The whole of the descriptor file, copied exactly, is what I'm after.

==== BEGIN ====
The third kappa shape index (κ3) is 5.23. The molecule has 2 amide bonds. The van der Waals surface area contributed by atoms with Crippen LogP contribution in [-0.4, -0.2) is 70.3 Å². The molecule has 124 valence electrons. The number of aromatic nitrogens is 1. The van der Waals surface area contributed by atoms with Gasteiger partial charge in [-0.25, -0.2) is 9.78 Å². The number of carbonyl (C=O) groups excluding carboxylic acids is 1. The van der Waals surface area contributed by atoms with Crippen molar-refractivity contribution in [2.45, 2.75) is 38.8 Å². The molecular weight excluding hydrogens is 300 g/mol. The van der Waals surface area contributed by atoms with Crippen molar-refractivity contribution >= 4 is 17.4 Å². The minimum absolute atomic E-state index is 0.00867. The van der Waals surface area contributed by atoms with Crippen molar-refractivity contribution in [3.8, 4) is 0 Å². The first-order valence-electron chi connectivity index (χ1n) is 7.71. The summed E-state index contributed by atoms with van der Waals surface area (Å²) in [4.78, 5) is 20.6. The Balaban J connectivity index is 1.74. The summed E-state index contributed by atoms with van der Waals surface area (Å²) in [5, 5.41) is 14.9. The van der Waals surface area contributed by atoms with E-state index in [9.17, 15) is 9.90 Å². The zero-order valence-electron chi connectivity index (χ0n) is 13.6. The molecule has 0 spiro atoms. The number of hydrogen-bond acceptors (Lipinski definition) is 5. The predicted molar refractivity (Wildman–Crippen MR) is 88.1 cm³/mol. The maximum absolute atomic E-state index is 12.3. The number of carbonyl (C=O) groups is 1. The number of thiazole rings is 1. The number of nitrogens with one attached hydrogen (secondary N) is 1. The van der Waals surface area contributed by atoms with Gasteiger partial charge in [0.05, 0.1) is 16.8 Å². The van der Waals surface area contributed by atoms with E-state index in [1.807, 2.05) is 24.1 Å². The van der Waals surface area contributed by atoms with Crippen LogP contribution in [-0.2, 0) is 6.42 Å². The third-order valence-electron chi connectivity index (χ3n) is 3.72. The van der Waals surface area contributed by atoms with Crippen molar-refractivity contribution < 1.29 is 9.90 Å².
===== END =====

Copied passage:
The third kappa shape index (κ3) is 5.23. The molecule has 2 amide bonds. The van der Waals surface area contributed by atoms with Crippen LogP contribution in [-0.4, -0.2) is 70.3 Å². The molecule has 124 valence electrons. The number of aromatic nitrogens is 1. The van der Waals surface area contributed by atoms with Gasteiger partial charge in [-0.25, -0.2) is 9.78 Å². The number of carbonyl (C=O) groups excluding carboxylic acids is 1. The van der Waals surface area contributed by atoms with Crippen molar-refractivity contribution in [2.45, 2.75) is 38.8 Å². The molecular weight excluding hydrogens is 300 g/mol. The van der Waals surface area contributed by atoms with Crippen molar-refractivity contribution >= 4 is 17.4 Å². The minimum absolute atomic E-state index is 0.00867. The van der Waals surface area contributed by atoms with Crippen molar-refractivity contribution in [3.8, 4) is 0 Å². The first-order valence-electron chi connectivity index (χ1n) is 7.71. The summed E-state index contributed by atoms with van der Waals surface area (Å²) in [4.78, 5) is 20.6. The Balaban J connectivity index is 1.74. The summed E-state index contributed by atoms with van der Waals surface area (Å²) in [5, 5.41) is 14.9. The van der Waals surface area contributed by atoms with E-state index in [9.17, 15) is 9.90 Å². The zero-order valence-electron chi connectivity index (χ0n) is 13.6. The molecule has 0 spiro atoms. The number of hydrogen-bond acceptors (Lipinski definition) is 5. The predicted molar refractivity (Wildman–Crippen MR) is 88.1 cm³/mol. The maximum absolute atomic E-state index is 12.3. The number of carbonyl (C=O) groups is 1. The number of thiazole rings is 1. The number of nitrogens with one attached hydrogen (secondary N) is 1. The van der Waals surface area contributed by atoms with Gasteiger partial charge in [0.05, 0.1) is 16.8 Å². The van der Waals surface area contributed by atoms with E-state index in [1.807, 2.05) is 24.1 Å². The van der Waals surface area contributed by atoms with Crippen LogP contribution in [-0.2, 0) is 6.42 Å². The third-order valence-electron chi connectivity index (χ3n) is 3.72. The van der Waals surface area contributed by atoms with Crippen molar-refractivity contribution < 1.29 is 9.90 Å².